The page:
This perspective can be particularly useful for thinking about causal inference when X cannot be manipulated (e.g., age), but is typically less useful for studying the effects of interventions. The primary challenge is how one can establish nonspuriousness, and Granger’s perspective provides few guidelines in this regard relative to the Campbell and Rubin perspectives.

A second class of perspectives, founded in philosophical and computer science, takes a graph theoretic approach. In this approach, a complex model of the process is specified and is compared with data. If the model and its underlying assumptions are true, the approach can discern whether causal inferences can be supported. Within this approach, a computer program known as Tetrad (Spirtes et al., 2000) can identify any other models involving the set of variables in the system that provide an equally good account of the data, if they exist. In separate work, Pearl (2009) has also utilized the graph theoretic approach, developing a mathematical calculus for problems of causal inference. This approach offers great promise as a source of understanding of causal effects in complex systems in the future. Compared with the Campbell and Rubin approaches, however, to date it has provided little practical guidance for researchers attempting to strengthen the inferences about the effectiveness of interventions that can be drawn from evaluation studies.

How Well Do Alternative Designs Work?

Early attempts to compare the magnitude of the causal effects estimated from RCTs and nonrandomized designs used one of two approaches. First, the results from an RCT and a separate observational study investigating the same question were compared. For example, LaLonde (1986) found that an RCT and nonrandomized evaluations of the effectiveness of job training programs led to completely different results. Second, the results of interventions in a research area evaluated using randomized and nonrandomized designs were compared in a meta-analytic review. For example, Sacks and colleagues (1983) compared results of RCTs of medical interventions with results of nonrandomized designs using historical controls, finding that the nonrandomized designs overestimated the effectiveness of the interventions. A number of studies showing the noncomparability of results of RCTs and nonrandomized designs exist, although many of the larger meta-analyses in medicine (Ioannidis et al., 2001) and the behavioral sciences (Lipsey and Wilson, 1993) find no evidence of consistent bias.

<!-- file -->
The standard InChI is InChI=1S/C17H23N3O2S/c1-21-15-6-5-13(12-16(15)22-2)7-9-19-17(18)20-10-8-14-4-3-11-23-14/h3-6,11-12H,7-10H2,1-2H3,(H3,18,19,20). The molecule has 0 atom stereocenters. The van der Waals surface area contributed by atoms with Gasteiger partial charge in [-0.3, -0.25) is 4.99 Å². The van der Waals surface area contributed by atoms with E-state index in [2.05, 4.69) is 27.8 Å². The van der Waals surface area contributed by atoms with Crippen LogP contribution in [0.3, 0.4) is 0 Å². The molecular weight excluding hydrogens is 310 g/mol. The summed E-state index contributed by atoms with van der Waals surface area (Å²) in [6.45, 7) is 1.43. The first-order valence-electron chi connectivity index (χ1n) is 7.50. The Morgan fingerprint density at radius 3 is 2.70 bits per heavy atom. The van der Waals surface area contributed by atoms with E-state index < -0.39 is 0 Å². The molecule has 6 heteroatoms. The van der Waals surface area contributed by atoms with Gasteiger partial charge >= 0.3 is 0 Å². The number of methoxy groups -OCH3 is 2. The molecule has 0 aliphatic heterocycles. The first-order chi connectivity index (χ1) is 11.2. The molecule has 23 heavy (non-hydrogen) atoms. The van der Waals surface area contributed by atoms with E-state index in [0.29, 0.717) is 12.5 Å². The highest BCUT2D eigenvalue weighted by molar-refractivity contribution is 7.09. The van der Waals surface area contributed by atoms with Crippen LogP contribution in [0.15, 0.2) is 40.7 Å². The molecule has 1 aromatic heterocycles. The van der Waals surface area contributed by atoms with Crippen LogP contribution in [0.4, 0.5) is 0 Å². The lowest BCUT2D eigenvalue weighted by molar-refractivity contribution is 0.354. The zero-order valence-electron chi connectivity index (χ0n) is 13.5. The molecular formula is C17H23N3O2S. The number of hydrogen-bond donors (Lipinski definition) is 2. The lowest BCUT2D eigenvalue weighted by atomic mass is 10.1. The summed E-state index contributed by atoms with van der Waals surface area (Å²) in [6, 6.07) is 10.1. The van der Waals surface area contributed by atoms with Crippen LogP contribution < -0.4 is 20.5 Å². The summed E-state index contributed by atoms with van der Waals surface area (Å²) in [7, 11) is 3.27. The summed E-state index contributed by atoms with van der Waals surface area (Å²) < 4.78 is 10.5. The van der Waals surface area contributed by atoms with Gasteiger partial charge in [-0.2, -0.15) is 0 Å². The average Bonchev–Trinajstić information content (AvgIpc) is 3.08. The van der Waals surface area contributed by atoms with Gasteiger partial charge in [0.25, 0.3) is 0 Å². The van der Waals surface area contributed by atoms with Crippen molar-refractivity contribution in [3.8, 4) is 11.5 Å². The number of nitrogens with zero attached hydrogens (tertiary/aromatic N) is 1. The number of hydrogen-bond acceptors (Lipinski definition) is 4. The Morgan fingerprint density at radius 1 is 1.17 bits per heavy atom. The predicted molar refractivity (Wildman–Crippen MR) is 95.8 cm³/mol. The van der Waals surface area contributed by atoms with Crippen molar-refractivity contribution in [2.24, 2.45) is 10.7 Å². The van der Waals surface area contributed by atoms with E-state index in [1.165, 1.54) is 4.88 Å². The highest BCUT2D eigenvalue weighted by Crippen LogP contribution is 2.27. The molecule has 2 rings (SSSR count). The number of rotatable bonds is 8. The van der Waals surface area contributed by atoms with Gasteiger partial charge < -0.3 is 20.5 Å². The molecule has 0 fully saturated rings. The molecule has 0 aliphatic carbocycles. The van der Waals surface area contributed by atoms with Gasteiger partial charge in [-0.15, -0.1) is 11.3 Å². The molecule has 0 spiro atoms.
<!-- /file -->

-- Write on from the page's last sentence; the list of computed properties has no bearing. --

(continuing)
More recently, Cook and colleagues (2008) compared the small set of randomized and nonrandomized studies that shared the same treatment group and the same measurement of the outcome variable. All cases in which an RCT was compared with a regression discontinuity or interrupted time series study design (see Appendix E for discussion of these study designs) showed no differences in effect size. Observational studies produced more variable results, but the results did not differ from those of an RCT given that (1) a control group of similar participants was employed or (2) the mechanism for selection into treatment and control groups was known. Hernán

The National Academies | 500 Fifth St. N.W. | Washington, D.C. 20001
Copyright © National Academy of Sciences. All rights reserved.
Terms of Use and Privacy Statement